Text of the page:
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Dmitry Matuzko
Dmitry Matuzko

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Introduction to Aspose.GIS

Aspose.GIS is a software library for .NET platforms that does all the common tasks related to geospatial data files: it converts between supported data formats, can convert geospatial data between different spatial reference systems, even allowing use of a custom reference system, provides convenient API for reading and editing of geospatial data and its attributes from files and also for creation of geospatial data from scratch. More than that, Aspose.GIS can perform some basic analysis of geospatial data, such as determining intersections and overlaps of geometric entities and validating geospatial data.
Here I will show basic examples on how to use these functions of Aspose.GIS. Later, I will explore these features deeper in separate articles.

Concept of working with Aspose.GIS.

The main concept behind Aspose.GIS is use of a common intermediate representation for geospatial data and its attributes, independend of a particular data format used. This is a natural approach, as all the all GIS file formats represent the same kind of data. For example, a whole set of data from a GIS data file is represented as VectorLayer class instance, which contains GIS features represented as Feature class instances, and so on. (GDB files contain many layers, they will be covered below.) This approach facilitates working with all the supported file formats the same way.

Converting between different geodata formats.

Let's take a look on how you can convert data from one format to another. This operation is exceptionally simple, as there is a special static Convert method in VectorLayer class, which takes input file path, input file format, output file path and output file format. File formats are specifying by selecting a driver for corresponding file format, they are availible as properties of Drivers class. Currently, there are GeoJson, Kml, Shapefile, OsmXml, Gpx, Gml and FileGdb drivers for corresponding file formats. Optionally, you can specify options as an instance of ConversionOptions, which provides control over attribute conversion, destination spatial reference system, and input and destination file format processing. Take a look at example:

public void ConvertFormats()
    ConversionOptions options = new ConversionOptions();

    //Convert shapefile to GeoJSON
    VectorLayer.Convert("input.shp", Drivers.Shapefile, "output_out.json", Drivers.GeoJson);

    //Now let's try to change attributes during conversion and specify custom attribute converter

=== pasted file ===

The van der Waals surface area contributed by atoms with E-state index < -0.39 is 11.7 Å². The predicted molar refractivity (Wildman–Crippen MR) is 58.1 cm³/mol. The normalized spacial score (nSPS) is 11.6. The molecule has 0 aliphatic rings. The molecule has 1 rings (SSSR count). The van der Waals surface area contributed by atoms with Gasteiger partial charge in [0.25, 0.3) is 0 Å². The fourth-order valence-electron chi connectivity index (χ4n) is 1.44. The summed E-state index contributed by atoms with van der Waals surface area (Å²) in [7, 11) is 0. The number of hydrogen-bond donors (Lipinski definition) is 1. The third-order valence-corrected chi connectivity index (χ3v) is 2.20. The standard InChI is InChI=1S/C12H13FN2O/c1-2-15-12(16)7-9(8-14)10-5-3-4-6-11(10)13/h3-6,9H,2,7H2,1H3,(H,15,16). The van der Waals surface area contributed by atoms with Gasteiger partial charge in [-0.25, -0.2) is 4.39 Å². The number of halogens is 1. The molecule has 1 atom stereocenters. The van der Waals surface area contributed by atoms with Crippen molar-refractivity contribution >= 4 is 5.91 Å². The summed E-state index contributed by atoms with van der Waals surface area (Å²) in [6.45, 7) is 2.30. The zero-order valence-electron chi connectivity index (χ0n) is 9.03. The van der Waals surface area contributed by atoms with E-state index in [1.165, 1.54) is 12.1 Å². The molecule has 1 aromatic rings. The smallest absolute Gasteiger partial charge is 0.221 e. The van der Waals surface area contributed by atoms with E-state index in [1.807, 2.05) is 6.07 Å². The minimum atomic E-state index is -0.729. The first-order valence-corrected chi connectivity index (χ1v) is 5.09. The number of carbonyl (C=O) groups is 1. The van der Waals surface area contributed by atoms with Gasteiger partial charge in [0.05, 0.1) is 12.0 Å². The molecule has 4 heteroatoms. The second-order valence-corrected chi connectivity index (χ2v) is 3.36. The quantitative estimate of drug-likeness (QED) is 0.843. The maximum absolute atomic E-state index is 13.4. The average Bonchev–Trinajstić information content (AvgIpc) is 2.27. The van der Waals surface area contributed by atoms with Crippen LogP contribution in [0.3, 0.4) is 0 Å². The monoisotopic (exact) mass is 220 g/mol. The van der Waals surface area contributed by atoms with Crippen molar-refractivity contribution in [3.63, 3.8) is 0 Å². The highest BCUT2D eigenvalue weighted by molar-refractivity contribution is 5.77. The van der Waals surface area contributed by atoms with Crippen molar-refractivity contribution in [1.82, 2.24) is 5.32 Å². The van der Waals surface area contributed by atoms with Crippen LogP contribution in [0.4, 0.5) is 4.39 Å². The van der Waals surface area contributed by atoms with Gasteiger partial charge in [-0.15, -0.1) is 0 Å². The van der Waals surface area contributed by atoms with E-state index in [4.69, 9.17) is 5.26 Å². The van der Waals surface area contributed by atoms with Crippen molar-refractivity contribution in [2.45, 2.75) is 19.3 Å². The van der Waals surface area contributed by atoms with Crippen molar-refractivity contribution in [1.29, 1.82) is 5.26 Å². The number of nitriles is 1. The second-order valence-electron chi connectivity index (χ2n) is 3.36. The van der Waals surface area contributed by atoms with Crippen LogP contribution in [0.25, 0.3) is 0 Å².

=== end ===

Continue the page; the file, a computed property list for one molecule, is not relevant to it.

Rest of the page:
options.AttributesConverter = new AttributesConverterExample();

    //Convert GeoJSON to shapefile using ConversionOptions with custom converter
    VectorLayer.Convert("input.json", Drivers.GeoJson,
    "ConvertGeoJSONToShapeFileWithAttributeAdjustment_out.shp", Drivers.Shapefile, options);

private class AttributesConverterExample : IAttributesConverter
    //This will simply be called for every attribute in the input file, allowing you to modify the attribute.
    public void ModifyAttribute(FeatureAttribute attribute)
        switch (attribute.Name)
            case "name":
                attribute.Width = 10;
            case "age":
                attribute.Width = 3;
                attribute.Precision = 0;
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Working with Spatial Reference Systems

Spatial reference systems are represented as instances of SpatialReferenceSystem class, and are also managed via static methods of this class. Common SRS are availible as properties of SpatialReferenceSystem class, you can also create your own either by providing WKT description or by instantiating ProjectedSpatialReferenceSystemParameters class. Take a look at the examples:

Create an instance of SRS from WKT and compare it to an prefefined WGS84 SRS:

            string wkt = @"
GEOGCS[""WGS 84"",
        SPHEROID[""WGS 84"",6378137,298.257223563,
            var srs = SpatialReferenceSystem.CreateFromWkt(wkt);
            srs.IsEquivalent(SpatialReferenceSystem.Wgs84); // true
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Create an SRS via API and export to WKT

var parameters = new ProjectedSpatialReferenceSystemParameters
    Name = "WGS 84 / World Mercator",
    Base = SpatialReferenceSystem.Wgs84,
    ProjectionMethodName = "Mercator_1SP",
    LinearUnit = Unit.Meter,
    XAxis = new Axis("Easting", AxisDirection.East),
    YAxis = new Axis("Northing", AxisDirection.North),
    AxisesOrder = ProjectedAxisesOrder.XY,
parameters.AddProjectionParameter("central_meridian", 0);
parameters.AddProjectionParameter("scale_factor", 1);
parameters.AddProjectionParameter("false_easting", 100);
parameters.AddProjectionParameter("false_northing", 100);

var projectedSrs = SpatialReferenceSystem.CreateProjected(parameters, Identifier.Epsg(3395));

string wkt = projectedSrs.ExportToWkt();
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Check for support of particular SRS in file format

Drivers.Shapefile.SupportsSpatialReferenceSystem(SpatialReferenceSystem.Wgs72); // true
Drivers.GeoJson.SupportsSpatialReferenceSystem(SpatialReferenceSystem.Wgs84); // true
Drivers.GeoJson.SupportsSpatialReferenceSystem(SpatialReferenceSystem.Wgs72); // false